The last column seems to indicate a confirmation in a commonly-held belief around baseball — pitchers will challenge low-power speedsters, both because they aren't scared the hitter will do damage and because they don't want to give a fast baserunner a free pass.
Now, we have confirmed that DeShields has elite plate discipline. But is it unique and special? Here is DeShields compared with the seven players that stole at least 30 bags last season (for reference, DeShields had 25 SBs in 121 games):
|Delino Deshields, Jr.||1||17.9%||56.3%||50.0%||86.9%||51.0%||10.8%|
*Note that there were 176 players that recorded at least 450 PAs last season, and that "MLB Rank" refers to O-Swing%.
Looking at the comparison between DeShields and the other speedsters around the league, it's clear that DeShields is indeed special. None of the other basestealers placed in the top 50 in terms of lowest chase rate, and none of the others eclipsed a walk rate of even eight percent. Five of the seven were in the bottom half of baseball in chase rate, while Altuve, Gordon, and Marte were all in the bottom 25. Meanwhile, DeShields sits there with the best chase rate in baseball and a gaudy walk rate of almost 11%.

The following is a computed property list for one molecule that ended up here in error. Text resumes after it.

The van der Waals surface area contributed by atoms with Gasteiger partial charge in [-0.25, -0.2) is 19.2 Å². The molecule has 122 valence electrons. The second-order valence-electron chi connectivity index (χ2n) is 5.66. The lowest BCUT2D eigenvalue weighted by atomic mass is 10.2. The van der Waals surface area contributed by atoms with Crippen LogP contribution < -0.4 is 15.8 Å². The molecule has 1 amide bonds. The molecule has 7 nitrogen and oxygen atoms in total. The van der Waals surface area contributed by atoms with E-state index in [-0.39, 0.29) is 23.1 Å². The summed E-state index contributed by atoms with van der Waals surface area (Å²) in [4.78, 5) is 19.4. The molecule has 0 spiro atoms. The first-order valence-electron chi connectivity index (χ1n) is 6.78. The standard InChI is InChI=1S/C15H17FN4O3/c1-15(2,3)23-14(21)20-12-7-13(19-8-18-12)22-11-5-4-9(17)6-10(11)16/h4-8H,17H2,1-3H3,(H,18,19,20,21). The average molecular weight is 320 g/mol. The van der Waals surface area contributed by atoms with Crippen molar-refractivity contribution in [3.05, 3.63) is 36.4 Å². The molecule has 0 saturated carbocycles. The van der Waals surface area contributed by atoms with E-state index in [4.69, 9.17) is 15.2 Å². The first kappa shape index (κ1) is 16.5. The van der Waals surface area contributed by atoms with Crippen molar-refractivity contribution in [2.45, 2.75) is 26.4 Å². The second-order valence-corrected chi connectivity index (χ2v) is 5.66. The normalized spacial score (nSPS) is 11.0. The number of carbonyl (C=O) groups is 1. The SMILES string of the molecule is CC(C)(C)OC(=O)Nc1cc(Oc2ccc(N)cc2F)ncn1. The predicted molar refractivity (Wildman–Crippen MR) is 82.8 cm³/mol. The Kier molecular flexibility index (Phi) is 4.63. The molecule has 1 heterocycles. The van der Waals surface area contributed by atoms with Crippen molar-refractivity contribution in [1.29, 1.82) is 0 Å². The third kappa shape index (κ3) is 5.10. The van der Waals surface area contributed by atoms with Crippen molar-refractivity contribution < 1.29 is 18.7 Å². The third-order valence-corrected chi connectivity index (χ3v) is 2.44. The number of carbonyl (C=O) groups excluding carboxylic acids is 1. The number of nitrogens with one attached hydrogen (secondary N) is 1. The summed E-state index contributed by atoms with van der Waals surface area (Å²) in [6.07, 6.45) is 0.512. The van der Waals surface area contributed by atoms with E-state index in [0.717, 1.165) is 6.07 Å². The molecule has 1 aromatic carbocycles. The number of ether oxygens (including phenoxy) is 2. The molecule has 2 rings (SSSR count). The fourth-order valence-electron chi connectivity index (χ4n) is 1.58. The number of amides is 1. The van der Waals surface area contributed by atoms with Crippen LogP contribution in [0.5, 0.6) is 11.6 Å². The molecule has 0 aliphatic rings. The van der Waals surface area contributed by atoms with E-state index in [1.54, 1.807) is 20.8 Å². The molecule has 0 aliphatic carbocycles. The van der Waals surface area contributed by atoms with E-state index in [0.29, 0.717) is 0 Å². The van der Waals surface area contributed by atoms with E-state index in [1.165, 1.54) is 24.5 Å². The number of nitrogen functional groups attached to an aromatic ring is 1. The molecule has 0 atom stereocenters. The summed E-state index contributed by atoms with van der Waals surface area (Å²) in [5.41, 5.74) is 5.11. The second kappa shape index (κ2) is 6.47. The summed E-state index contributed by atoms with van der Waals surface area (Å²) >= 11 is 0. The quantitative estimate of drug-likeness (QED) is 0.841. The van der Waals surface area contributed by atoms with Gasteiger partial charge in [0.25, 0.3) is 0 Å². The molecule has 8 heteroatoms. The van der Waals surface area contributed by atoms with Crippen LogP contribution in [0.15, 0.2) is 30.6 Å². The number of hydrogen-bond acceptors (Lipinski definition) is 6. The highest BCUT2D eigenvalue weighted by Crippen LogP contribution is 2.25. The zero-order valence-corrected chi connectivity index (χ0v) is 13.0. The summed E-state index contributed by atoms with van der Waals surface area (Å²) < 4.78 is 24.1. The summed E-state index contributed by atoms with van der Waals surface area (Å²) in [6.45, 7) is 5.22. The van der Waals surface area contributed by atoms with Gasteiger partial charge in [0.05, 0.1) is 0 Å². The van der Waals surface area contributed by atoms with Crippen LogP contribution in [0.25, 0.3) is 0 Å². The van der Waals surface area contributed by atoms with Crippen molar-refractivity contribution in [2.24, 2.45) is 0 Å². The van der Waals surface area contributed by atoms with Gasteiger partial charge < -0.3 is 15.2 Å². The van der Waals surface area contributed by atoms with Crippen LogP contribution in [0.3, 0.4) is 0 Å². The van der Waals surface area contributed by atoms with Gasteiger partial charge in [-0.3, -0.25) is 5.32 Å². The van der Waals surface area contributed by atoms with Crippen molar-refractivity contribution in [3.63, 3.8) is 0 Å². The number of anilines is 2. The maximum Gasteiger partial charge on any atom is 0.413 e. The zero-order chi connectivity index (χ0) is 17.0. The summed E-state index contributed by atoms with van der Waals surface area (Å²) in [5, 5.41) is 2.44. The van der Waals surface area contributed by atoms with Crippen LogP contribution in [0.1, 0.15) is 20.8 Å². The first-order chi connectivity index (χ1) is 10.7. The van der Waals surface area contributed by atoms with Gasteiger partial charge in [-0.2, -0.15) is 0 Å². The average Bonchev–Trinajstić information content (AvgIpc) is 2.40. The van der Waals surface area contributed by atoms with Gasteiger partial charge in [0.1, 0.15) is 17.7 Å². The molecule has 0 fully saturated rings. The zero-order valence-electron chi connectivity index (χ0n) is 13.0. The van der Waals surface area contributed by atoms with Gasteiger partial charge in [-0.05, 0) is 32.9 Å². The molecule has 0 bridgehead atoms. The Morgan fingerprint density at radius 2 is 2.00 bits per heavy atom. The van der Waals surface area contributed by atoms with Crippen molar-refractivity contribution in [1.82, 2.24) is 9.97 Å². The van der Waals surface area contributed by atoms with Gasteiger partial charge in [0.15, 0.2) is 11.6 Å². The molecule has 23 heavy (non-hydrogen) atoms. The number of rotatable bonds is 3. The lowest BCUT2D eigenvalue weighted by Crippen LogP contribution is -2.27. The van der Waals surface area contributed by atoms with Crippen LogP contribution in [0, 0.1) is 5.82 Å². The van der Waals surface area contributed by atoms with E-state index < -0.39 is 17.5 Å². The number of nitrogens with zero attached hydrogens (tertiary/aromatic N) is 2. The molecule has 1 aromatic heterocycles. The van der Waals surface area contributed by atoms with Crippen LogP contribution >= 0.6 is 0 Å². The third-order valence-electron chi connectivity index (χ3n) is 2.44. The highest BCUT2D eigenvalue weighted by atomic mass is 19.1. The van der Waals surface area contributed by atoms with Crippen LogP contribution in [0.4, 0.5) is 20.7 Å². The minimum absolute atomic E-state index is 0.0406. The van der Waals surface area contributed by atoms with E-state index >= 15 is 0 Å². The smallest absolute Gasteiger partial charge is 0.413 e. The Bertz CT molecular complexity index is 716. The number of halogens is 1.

Don't lie; you're one of those 'TL;DR' people who skipped to the bottom and just started reading now. It's OK, buddy, we all do it.
What have we learned from all of this? In summary, DeShields combines elite speed with elite plate discipline, which is an incredibly deadly combination. It's possible that no other player in baseball possesses this combination, and DeShields has both in spades.
What does this mean for Rangers fans and fantasy baseball players alike, in terms of DeShields' SB totals? Well, it obviously depends on opportunity more than anything; DeShields receiving a bench role or getting stuck in the nine hole in the order may put a damper on his baserunning opportunities. And in terms of total value as a player, Fangraphs' UZR really was not a fan of his defense, while there are question marks on whether DeShields will hit enough to be a Major League starter.
However, DeShields has all the ingredients necessary to post gargantuan stolen base totals for years to come. There is a not-unrealistic scenario in which DeShields leads the Majors in swipes this season, and there could be even more stolen base crowns on the horizon for this promising young burner.
. . .
Austin Yamada is a contributing writer for Beyond the Box Score.